Newest Issue - September 2004


Back from the Brink

Sitting in a Minneapolis hotel conference room last spring, rob beattie had every reason to wonder where he would be working in a few months. All around him the partners who had re­mained at Oppenheimer Wolff & Don­nelly were hashing out the future of the firm, if there was to be one at all.

For Beattie, the scene was all too familiar. Just four years earlier he had watched his old firm implode. Although Oppenheimer once boasted 350 lawyers in cities across North America and Europe, it, too, seemed destined for a similar fate. Cer­tain­ly, it wouldn’t be the first seemingly successful firm to fail—or the last. Not that long ago, headlines had announced closings at powerhouse firms like Brobeck, Phleger & Harrison; Altheimer & Gray; and Hill & Bar­low. Yet for every Brobeck there is an Oppenheimer—a firm that faced potentially fatal challenges and managed to come back from the brink and find new success.

Management consultants and lawyers posit a variety of reasons for law firm turnarounds. Some cite formal management structures, for example, or a professional sales staff that can boost client development. But as any lawyer knows, law firms come in too many shapes and sizes for any one-size-fits-all fix. What works for one may spell disaster for another.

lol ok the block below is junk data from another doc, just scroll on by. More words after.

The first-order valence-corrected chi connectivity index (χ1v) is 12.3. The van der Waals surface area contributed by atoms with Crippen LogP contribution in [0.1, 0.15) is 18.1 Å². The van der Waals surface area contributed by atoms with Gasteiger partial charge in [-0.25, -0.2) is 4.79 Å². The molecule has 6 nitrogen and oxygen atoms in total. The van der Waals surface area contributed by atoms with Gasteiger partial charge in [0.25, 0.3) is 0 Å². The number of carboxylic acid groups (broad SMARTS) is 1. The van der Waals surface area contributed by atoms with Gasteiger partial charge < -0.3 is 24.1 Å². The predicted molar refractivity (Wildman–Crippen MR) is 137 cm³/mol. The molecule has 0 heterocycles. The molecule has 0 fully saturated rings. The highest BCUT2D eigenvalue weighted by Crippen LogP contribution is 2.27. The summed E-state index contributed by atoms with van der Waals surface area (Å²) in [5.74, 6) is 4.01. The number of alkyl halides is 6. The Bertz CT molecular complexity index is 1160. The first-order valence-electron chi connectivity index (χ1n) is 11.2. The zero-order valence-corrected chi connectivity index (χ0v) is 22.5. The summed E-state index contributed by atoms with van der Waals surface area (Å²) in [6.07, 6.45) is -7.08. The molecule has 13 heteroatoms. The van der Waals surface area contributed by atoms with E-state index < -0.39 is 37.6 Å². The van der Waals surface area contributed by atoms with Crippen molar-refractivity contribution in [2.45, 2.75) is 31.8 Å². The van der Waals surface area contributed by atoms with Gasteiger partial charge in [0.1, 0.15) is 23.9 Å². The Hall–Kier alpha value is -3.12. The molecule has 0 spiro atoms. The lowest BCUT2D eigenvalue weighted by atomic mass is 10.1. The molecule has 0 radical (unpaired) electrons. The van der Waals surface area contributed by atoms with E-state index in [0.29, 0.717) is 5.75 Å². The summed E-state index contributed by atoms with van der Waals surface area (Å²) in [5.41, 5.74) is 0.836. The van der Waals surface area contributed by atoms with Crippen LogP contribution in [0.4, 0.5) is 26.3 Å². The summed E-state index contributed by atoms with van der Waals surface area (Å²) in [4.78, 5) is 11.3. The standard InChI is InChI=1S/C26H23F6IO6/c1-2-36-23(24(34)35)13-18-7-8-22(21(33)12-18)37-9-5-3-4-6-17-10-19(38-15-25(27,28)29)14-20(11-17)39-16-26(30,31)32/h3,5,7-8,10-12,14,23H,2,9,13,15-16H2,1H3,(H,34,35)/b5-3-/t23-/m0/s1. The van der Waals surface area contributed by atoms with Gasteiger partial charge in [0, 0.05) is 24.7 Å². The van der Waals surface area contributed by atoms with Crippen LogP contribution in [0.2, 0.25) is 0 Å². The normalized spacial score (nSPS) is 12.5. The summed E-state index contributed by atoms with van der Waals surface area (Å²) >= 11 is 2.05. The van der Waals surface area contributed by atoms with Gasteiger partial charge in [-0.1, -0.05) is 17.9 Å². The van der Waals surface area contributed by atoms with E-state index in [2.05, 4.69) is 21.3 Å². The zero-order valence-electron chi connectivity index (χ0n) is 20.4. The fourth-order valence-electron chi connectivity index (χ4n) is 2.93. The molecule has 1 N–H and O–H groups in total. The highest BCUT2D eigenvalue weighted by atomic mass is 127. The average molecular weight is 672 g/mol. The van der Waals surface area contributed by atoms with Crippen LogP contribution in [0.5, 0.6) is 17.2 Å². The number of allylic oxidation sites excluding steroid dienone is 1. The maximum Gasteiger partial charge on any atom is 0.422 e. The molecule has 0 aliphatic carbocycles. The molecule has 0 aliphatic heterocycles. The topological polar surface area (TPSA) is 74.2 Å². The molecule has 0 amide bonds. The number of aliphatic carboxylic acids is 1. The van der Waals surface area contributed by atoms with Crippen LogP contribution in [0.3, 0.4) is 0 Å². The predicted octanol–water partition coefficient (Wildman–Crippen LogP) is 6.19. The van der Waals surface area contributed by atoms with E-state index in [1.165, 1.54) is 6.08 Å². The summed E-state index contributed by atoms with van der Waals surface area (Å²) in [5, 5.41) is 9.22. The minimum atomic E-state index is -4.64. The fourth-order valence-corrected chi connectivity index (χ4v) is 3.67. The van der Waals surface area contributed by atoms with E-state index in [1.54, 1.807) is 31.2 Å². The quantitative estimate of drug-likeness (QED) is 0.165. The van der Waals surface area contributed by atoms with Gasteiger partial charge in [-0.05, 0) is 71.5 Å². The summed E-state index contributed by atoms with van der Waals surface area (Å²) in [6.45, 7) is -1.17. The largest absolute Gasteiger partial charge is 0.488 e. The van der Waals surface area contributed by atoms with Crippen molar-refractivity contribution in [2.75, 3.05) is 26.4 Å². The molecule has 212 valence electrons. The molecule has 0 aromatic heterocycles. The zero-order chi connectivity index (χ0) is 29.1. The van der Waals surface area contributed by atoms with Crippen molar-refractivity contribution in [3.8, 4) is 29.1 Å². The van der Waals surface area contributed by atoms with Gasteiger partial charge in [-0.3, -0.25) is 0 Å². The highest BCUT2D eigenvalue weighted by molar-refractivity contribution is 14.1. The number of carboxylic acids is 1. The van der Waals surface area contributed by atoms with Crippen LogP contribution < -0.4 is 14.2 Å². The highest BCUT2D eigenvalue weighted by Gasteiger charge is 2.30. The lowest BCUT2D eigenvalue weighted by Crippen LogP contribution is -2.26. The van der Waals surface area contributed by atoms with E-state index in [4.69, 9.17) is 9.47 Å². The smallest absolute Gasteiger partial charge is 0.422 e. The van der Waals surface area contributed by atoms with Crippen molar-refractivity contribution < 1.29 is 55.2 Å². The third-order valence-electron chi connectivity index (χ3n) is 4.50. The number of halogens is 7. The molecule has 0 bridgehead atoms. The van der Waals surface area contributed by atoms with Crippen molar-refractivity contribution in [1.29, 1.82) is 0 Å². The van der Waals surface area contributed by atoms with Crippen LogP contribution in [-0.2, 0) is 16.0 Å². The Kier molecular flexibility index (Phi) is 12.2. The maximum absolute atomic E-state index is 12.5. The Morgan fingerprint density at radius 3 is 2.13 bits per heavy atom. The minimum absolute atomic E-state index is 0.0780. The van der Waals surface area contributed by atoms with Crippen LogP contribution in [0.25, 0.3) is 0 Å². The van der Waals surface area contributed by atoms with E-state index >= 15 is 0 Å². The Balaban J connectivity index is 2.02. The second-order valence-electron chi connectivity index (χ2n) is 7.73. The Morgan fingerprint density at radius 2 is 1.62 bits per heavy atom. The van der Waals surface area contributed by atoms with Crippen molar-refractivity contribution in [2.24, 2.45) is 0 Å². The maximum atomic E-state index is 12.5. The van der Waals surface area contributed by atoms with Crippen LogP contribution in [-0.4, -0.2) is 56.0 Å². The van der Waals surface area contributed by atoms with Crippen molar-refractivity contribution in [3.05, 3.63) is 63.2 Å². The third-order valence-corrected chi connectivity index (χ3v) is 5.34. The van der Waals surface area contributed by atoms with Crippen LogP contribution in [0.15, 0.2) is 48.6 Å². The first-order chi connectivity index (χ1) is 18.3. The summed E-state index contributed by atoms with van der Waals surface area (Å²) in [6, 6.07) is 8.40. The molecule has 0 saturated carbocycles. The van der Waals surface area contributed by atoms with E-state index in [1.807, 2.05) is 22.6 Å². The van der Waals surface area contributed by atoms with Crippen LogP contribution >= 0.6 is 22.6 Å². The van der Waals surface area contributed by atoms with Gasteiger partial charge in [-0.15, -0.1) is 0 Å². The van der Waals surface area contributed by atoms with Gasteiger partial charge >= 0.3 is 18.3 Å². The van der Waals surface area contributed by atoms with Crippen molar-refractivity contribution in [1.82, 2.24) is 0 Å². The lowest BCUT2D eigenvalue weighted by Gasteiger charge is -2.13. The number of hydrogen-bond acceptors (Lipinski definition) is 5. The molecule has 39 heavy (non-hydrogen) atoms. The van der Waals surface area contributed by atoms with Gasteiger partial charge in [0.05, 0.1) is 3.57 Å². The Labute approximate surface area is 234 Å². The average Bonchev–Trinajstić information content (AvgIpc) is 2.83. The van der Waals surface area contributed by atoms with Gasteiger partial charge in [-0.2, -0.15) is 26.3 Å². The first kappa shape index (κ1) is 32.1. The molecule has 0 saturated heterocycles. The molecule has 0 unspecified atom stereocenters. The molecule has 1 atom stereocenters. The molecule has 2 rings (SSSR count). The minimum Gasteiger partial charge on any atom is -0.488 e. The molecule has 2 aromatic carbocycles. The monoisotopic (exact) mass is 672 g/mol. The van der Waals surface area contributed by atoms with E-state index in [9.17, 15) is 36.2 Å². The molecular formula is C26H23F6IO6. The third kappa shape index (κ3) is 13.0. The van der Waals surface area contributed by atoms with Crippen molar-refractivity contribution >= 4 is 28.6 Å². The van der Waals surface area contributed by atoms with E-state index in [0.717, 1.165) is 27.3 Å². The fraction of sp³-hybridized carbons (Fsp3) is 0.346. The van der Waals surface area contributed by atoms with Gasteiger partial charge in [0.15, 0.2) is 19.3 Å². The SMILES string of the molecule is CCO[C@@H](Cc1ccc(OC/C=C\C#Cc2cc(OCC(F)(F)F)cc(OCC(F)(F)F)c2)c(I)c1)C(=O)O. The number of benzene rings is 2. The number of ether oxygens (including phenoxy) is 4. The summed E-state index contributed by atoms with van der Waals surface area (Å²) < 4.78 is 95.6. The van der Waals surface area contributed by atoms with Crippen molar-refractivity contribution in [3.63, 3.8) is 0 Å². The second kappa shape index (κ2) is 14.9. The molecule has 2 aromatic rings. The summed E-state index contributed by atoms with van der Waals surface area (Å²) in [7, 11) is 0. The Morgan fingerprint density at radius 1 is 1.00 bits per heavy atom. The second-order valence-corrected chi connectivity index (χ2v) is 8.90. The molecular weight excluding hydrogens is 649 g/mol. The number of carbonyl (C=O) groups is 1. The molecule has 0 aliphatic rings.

ABA Connection

The National Pulse

Associates in the Trenches

Solo Network

Career Audit

Ideas from the Front

Life Audit

Tech Audit

Your ABA

President's Message

Executive Director's Report

Report from Governmental Affairs

Above the Trees

Keeva on Life and Practice

Poll: Which of these captions for the cartoon contest really pops?

Two prisoners watch lawyer walk out of prison.

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